Meet the lead reporter for western Garfield County
Ray Erku might be new to Rifle, but he’s very familiar with the rural west. Originally from Minnesota, Erku comes to Rifle after working as the editor of the Rawlins Times in Rawlins, Wyoming. Prior to that, he worked as a reporter for the Reporter & Farmer in South Dakota and is a graduate of the Minnesota State University, Mankato.
Erku’s focus won’t be limited to Rifle — he’s the lead reporter for all of Western Garfield County and looks forward to writing the stories of Parachute, Battlement Mesa, Silt and our rural community.
Erku spoke with Citizen Telegram Editor Peter Baumann about journalism, what he’s enjoying about living in Rifle so far and what he hopes to accomplish in the future.
You moved to Rifle about two weeks ago now — how are you liking it so far? How does it compare to your earlier experience in other rural communities?
Cosmetically speaking, Rifle’s an incredible place. I almost have to pinch myself every morning when I step out onto my deck, sip my coffee and gaze at the rugged beauty of Roan Plateau. For some reason I keep thinking that gorgeous thing’s somehow going to grow a pair of legs and run away from me and I’ll have nothing fascinating to look at!
Meanwhile, when I look around town it’s easy to say this place takes care of its people. There’s a curvaceous concrete skatepark. The municipal pool is impressive. Pedestrian paths, parks and awesome trails seem countless. Not to mention, people seem nice here and the food is exquisite.
Honestly, not to slander my former hometowns, but Rifle’s quality of life is pretty much incomparable.
Being a journalist in a small town offers a lot of blessings, in my opinion, compared to working in a larger metro market. What do you enjoy about community journalism?
It’s all about accessibility. Working small-town journalism gives a person such a greater opportunity for interaction; you’re able to become a lot more intimate, let’s say, with the people and their stories. And amid such a weird, almost unprecedented time for journalists, small-town journalism truly allows reporters to break whatever misinterpretations and stigmas the public may have about the media.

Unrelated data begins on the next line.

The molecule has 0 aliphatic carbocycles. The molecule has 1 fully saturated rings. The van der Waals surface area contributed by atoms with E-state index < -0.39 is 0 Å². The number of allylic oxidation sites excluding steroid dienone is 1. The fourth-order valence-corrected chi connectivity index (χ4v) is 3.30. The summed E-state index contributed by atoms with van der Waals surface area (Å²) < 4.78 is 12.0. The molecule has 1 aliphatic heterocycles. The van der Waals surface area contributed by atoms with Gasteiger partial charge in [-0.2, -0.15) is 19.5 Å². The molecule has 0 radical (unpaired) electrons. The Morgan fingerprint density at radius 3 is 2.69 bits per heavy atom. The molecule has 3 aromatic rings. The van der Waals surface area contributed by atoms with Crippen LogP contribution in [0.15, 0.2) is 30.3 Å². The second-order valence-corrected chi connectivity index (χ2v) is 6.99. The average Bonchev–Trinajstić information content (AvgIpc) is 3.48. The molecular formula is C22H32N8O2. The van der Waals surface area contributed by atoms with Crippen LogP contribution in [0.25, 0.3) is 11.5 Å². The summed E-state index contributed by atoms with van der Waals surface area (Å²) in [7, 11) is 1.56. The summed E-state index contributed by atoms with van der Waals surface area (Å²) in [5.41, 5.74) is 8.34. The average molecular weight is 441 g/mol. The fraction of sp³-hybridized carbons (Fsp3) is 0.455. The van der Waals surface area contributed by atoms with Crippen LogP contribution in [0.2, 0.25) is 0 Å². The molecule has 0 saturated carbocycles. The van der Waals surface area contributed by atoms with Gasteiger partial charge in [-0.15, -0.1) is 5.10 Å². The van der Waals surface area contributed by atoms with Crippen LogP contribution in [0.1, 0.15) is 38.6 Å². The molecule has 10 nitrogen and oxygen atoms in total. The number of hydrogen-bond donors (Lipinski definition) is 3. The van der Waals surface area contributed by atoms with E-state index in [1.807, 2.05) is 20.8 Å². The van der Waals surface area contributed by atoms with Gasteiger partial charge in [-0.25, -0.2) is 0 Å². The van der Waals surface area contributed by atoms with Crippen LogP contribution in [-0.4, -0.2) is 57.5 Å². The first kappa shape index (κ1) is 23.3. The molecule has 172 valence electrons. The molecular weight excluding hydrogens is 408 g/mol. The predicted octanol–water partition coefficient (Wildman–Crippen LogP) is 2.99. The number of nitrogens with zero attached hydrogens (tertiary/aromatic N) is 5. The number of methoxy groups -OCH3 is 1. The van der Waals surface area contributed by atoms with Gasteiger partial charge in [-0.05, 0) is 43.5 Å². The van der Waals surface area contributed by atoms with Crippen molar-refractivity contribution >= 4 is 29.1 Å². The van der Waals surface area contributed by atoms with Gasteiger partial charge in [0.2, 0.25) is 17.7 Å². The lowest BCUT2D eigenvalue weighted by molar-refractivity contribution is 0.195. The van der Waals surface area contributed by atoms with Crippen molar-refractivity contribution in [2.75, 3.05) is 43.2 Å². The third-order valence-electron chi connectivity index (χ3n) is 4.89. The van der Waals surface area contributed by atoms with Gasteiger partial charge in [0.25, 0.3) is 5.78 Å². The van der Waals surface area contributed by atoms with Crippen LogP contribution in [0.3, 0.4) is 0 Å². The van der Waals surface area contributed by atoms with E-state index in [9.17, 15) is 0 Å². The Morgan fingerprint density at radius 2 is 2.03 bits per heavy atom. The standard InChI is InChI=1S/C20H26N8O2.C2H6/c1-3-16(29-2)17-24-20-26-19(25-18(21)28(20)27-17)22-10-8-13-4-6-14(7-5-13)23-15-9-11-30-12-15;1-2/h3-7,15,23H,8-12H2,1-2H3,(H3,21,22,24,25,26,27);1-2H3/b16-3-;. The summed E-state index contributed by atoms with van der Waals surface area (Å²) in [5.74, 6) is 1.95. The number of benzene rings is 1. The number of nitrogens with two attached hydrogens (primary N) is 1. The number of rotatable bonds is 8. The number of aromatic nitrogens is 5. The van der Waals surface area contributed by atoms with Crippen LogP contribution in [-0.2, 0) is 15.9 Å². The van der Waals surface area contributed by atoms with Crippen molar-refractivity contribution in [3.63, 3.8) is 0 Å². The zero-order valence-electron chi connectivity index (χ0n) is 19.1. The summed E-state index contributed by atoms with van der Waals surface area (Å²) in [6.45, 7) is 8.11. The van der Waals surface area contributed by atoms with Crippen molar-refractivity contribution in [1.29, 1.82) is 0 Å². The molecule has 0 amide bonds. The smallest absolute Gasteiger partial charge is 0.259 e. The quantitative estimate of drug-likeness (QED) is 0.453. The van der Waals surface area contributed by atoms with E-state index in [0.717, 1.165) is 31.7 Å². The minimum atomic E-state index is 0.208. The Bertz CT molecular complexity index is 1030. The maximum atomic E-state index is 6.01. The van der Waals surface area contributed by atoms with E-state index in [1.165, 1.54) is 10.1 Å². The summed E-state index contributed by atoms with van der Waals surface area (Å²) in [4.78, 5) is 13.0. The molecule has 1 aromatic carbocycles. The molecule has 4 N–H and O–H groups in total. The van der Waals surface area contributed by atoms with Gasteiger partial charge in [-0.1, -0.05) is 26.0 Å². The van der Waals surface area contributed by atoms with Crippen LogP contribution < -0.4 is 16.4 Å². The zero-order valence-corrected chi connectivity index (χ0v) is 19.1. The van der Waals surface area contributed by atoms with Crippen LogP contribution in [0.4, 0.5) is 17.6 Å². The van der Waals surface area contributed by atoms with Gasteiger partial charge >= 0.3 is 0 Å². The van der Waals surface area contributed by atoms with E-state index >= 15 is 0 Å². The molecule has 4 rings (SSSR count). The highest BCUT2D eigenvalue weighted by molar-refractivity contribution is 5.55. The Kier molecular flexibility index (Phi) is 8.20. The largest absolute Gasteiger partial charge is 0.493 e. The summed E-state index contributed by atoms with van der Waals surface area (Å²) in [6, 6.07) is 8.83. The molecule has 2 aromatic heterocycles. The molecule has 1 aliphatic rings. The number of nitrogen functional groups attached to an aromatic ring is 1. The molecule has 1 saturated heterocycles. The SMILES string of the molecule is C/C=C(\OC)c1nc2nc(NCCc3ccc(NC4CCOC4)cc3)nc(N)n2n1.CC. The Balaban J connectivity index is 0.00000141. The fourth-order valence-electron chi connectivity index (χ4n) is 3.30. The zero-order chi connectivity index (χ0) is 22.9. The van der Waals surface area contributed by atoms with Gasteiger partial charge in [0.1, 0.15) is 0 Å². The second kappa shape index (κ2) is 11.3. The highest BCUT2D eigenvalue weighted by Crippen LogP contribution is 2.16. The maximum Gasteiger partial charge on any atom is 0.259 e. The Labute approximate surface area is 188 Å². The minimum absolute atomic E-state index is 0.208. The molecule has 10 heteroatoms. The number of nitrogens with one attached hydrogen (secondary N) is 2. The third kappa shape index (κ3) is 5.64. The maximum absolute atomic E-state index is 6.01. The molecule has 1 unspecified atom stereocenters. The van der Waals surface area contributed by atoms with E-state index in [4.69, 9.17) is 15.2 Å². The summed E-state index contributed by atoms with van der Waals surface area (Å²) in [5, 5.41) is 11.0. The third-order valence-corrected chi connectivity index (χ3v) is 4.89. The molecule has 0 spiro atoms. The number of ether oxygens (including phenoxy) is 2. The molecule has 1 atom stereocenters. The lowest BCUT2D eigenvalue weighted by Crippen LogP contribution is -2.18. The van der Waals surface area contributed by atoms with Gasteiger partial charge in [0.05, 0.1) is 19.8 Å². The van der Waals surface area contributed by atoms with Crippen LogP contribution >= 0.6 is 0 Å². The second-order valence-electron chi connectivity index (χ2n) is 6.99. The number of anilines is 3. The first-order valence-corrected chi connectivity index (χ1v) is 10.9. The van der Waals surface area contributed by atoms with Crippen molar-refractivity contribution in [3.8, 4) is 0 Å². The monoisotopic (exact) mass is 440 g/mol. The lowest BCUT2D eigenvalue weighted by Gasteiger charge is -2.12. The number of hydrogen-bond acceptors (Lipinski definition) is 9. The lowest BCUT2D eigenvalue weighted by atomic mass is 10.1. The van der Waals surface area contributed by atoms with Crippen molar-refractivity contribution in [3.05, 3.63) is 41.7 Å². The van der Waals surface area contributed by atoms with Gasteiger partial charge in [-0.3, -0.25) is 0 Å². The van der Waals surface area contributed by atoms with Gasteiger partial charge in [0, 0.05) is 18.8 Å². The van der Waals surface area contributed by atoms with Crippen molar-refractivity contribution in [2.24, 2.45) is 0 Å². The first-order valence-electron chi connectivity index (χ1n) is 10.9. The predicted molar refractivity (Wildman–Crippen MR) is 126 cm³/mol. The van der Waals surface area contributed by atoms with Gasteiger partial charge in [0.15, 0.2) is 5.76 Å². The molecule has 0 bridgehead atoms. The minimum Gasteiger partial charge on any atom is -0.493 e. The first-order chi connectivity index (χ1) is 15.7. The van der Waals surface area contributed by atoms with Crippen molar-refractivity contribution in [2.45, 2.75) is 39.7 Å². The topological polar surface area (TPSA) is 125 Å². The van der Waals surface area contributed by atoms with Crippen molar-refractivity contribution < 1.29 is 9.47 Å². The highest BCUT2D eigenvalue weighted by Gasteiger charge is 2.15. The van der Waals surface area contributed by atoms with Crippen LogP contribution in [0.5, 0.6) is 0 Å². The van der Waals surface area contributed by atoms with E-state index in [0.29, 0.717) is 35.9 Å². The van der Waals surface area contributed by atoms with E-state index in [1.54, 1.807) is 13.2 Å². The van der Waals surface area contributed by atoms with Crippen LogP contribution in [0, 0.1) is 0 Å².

Don’t get me wrong, it’s almost every reporter’s dream to have a byline in the Washington Post or New York Times. But when was the last time anyone’s ever met a reporter from larger publications like those? Most times, it feels, a lot of those reporters have no faces, while in smaller markets it’s not really a surprise if the locals know what size shoe you wear. We’re more “in the flesh,” ya know?
How did you decide to go into journalism? How do you think it’s changed since you first began in college?
When I was growing up I wasn’t the greatest student. When teachers tried to teach me algebra or isosceles triangles, my mind was in the clouds as I scribbled poetry all over my poor, tortured textbooks. So, in a way, it’s almost the other way around: The craft of writing sort of decided to pick me.
Consciously, however, I finally decided to pursue journalism when I was a senior in college, after things turned a bit sour in my personal life. Originally I was a marketing major, but I always in the back of my head knew ultimately that it just wasn’t for me. And it was right before walking into another business class I was struck by a major epiphany. My father, a mechanical engineer who would work eight hours, come home, eat a good meal, drink a cold beer and go straight back to our home computer to create more blueprints or whatever he was doing, had just passed away from pancreatic cancer. Thing was, he died loving what he did for a living.